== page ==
Search Result for "rogues\' gallery":

The Collaborative International Dictionary of English v.0.48:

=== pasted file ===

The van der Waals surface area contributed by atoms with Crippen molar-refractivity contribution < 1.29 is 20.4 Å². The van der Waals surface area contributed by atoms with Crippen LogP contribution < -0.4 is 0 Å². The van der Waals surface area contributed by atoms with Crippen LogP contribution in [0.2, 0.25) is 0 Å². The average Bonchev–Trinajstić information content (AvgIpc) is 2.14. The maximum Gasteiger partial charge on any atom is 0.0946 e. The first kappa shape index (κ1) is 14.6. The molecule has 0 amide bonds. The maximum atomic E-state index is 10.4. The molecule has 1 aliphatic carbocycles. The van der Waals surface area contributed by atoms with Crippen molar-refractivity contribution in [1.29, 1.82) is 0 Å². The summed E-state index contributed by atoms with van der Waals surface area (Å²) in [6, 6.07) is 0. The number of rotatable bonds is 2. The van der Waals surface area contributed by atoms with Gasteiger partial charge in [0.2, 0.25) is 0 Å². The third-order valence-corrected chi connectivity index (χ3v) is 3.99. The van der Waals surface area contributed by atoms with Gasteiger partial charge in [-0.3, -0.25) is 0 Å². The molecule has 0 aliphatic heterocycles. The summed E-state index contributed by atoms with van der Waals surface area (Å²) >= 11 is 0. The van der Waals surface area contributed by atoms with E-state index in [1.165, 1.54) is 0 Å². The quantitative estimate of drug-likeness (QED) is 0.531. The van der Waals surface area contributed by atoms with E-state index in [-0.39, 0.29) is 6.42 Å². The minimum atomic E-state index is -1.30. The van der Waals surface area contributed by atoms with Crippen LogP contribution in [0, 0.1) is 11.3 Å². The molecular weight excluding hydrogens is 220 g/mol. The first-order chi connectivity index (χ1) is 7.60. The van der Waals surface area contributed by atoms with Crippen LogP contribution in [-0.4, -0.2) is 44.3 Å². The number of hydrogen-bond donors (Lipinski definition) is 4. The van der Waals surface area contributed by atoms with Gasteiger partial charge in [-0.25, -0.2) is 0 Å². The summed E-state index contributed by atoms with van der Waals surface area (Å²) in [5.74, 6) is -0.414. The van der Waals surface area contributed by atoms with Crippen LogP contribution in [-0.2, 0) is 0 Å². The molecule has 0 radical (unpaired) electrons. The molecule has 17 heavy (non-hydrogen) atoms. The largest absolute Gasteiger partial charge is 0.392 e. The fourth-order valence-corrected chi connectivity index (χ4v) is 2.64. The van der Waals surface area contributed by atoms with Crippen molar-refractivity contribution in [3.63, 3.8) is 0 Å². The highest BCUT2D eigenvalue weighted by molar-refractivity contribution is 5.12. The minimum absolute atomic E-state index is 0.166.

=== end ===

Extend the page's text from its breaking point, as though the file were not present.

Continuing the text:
Rogue \Rogue\, n. [F. rogue proud, haughty, supercilious; cf. Icel. hr?kr a rook, croaker (cf. Rook a bird), or Armor. rok, rog, proud, arogant.] 1. (Eng.Law) A vagrant; an idle, sturdy beggar; a vagabond; a tramp. [1913 Webster] Note: The phrase rogues and vagabonds is applied to a large class of wandering, disorderly, or dissolute persons. They were formerly punished by being whipped and having the gristle of the right ear bored with a hot iron. [1913 Webster] 2. A deliberately dishonest person; a knave; a cheat. [1913 Webster] The rogue and fool by fits is fair and wise. --Pope. [1913 Webster] 3. One who is pleasantly mischievous or frolicsome; hence, often used as a term of endearment. [1913 Webster] Ah, you sweet little rogue, you! --Shak. [1913 Webster] 4. An elephant that has separated from a herd and roams about alone, in which state it is very savage. [1913 Webster] 5. (Hort.) A worthless plant occuring among seedlings of some choice variety. [1913 Webster] Rogues' gallery, a collection of portraits of rogues or criminals, for the use of the police authorities. Rogue's march, derisive music performed in driving away a person under popular indignation or official sentence, as when a soldier is drummed out of a regiment. Rogue's yarn, yarn of a different twist and color from the rest, inserted into the cordage of the British navy, to identify it if stolen, or for the purpose of tracing the maker in case of defect. Different makers are required to use yarns of different colors. [1913 Webster]